Tesla’s Record Deliveries Spike by 38% Thanks to Year-End Sales Tactics

Tesla just hit a major milestone with their electric vehicle deliveries soaring by 38%, smashing market predictions and achieving their ambitious 2023 goal of 1.8 million vehicles. This success story comes on the heels of a year filled with strategic price reductions and a strong push in sales as the year wrapped up.

In the final quarter alone, Tesla handed over a whopping 494,989 vehicles. However, they were still a step behind China’s BYD, Tesla’s key competitor globally, which delivered 526,409 fully electric vehicles. Despite this, Tesla led the race in total electric vehicle deliveries for the year.

Backed by Warren Buffett, BYD’s impressive delivery numbers, totaling 3.02 million for the year, indicate that their price cutting strategies are paying off. Susannah Streeter, a financial expert at Hargreaves Lansdown, noted that while this aggressive pricing might squeeze profit margins, BYD sees it as a worthwhile investment for expanding its market presence.

Tesla didn’t hold back either, rolling out discounts and perks like six months of free fast charging for customers who received their cars by the end of December. This move was particularly aimed at boosting sales of the compact Model 3 sedan, which is set to lose some U.S. federal tax benefits in 2024. These efforts propelled Tesla’s growth to 11% over the previous quarter, surpassing the 473,253 estimate by analysts.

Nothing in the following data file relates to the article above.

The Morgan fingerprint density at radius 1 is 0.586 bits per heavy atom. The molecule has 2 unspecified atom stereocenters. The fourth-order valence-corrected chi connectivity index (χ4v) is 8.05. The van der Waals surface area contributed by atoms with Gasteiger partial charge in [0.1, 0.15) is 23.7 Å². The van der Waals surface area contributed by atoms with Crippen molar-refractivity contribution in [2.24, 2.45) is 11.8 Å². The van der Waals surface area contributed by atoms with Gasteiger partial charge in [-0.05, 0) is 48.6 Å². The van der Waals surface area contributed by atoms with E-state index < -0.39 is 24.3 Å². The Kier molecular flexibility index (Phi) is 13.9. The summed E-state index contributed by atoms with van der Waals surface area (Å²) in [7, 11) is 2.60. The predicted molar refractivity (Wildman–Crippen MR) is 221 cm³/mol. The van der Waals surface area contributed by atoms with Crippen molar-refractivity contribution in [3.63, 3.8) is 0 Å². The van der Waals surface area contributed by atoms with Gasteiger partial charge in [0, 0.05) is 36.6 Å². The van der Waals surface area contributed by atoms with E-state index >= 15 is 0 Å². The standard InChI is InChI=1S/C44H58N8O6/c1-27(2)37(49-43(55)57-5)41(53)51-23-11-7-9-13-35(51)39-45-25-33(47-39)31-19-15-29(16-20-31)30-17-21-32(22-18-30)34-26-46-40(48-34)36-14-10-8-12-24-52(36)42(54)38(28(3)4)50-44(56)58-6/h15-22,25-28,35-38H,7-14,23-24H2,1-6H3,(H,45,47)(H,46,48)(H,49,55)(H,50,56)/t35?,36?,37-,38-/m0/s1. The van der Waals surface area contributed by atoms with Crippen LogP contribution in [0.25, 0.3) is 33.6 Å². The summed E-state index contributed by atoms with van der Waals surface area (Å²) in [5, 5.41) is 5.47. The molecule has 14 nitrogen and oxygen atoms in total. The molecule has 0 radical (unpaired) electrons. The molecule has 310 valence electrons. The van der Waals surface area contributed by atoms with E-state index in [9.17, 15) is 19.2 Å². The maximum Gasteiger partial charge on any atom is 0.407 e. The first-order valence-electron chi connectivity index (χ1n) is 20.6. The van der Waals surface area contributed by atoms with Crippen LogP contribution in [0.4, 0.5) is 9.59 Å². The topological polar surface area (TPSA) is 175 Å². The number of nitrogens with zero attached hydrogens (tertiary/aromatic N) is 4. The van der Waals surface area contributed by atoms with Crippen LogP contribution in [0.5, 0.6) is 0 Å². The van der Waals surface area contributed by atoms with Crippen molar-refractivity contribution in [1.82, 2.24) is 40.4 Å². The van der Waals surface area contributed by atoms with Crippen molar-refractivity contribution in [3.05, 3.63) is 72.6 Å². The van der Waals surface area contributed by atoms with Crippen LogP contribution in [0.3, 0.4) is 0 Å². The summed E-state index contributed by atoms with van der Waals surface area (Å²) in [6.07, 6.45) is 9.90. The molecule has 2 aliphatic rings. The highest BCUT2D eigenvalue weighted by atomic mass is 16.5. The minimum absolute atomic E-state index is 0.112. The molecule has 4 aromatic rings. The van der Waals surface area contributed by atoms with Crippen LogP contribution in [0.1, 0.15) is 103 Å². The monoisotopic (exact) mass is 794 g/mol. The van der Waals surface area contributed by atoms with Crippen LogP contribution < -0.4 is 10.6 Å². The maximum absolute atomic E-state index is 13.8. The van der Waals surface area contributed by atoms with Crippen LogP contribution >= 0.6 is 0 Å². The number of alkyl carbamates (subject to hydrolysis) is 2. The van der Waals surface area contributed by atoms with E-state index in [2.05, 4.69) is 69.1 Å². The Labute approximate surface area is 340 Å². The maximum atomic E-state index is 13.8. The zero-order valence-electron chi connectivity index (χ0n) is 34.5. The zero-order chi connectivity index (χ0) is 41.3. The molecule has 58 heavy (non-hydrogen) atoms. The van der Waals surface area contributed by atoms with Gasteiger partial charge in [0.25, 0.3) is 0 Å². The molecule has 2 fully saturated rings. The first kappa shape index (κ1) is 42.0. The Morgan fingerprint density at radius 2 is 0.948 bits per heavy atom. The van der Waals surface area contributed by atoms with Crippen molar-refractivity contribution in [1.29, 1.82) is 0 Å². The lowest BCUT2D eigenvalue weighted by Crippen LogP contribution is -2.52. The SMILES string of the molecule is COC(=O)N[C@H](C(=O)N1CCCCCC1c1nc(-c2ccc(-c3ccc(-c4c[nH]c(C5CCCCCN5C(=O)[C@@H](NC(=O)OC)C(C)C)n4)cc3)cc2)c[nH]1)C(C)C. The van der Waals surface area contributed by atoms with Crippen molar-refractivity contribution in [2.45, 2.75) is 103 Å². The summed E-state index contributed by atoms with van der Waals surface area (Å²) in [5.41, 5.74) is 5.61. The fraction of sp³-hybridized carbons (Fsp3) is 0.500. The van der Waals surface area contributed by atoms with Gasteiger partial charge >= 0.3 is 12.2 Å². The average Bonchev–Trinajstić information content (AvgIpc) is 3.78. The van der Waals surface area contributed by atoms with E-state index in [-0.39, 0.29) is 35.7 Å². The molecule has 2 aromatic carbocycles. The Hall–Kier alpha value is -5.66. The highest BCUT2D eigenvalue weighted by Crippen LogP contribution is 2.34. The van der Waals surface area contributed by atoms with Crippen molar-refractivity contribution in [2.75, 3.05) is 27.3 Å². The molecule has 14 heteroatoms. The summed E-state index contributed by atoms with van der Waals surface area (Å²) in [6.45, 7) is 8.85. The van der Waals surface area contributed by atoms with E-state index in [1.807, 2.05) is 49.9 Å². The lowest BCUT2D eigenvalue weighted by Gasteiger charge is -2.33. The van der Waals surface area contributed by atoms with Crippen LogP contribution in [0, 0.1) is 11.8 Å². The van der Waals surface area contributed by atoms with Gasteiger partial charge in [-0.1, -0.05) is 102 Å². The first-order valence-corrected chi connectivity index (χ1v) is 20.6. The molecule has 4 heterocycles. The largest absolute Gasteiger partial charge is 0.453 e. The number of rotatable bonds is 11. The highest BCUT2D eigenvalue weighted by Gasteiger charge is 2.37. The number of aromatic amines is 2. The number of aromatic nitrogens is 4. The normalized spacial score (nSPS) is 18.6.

After overcoming production challenges in the third quarter, Tesla managed to produce a record 494,989 vehicles in the last quarter, rounding off the year with a total production of 1.85 million units. Despite these impressive numbers, Tesla’s stock remained stable in a generally declining market.

Gary Bradshaw, a portfolio manager at Hodges Capital and Tesla shareholder, commented on Tesla’s performance, highlighting that although it didn’t quite reach the 40% growth target set by CEO Elon Musk, it far outstripped the growth of U.S. domestic car companies.

Rivian, another player in the electric vehicle market, didn’t fare as well, missing market expectations amid a general downturn in EV demand. This trend has prompted caution among U.S. automakers like Ford and General Motors regarding their EV production plans.

Tesla has also been under the regulatory microscope for its self-driving technology. The company recently recalled over 2 million vehicles to update their Autopilot driver-assistance system after safety concerns were raised by federal regulators. Consumer Reports expressed skepticism about the effectiveness of these software updates in preventing misuse and driver distraction.

Future Price Cuts Likely as Tax Credits End

Analysts predict Tesla might need to further slash prices, particularly for models like the Model 3 variants that lost their tax credit. According to Seth Goldstein from Morningstar, these cuts, which began last January, were a response to higher interest rates. However, if borrowing costs decrease, Tesla might hold off on further reductions.

The rear-wheel drive and long-range versions of Tesla’s Model 3 have lost their $7,500 federal tax credit this year, a result of new battery material sourcing requirements under the Inflation Reduction Act (IRA).

In the last quarter, Model 3 and Model Y vehicles dominated Tesla’s deliveries, accounting for 461,538 units. The company didn’t specify if these numbers included their newly launched Cybertruck.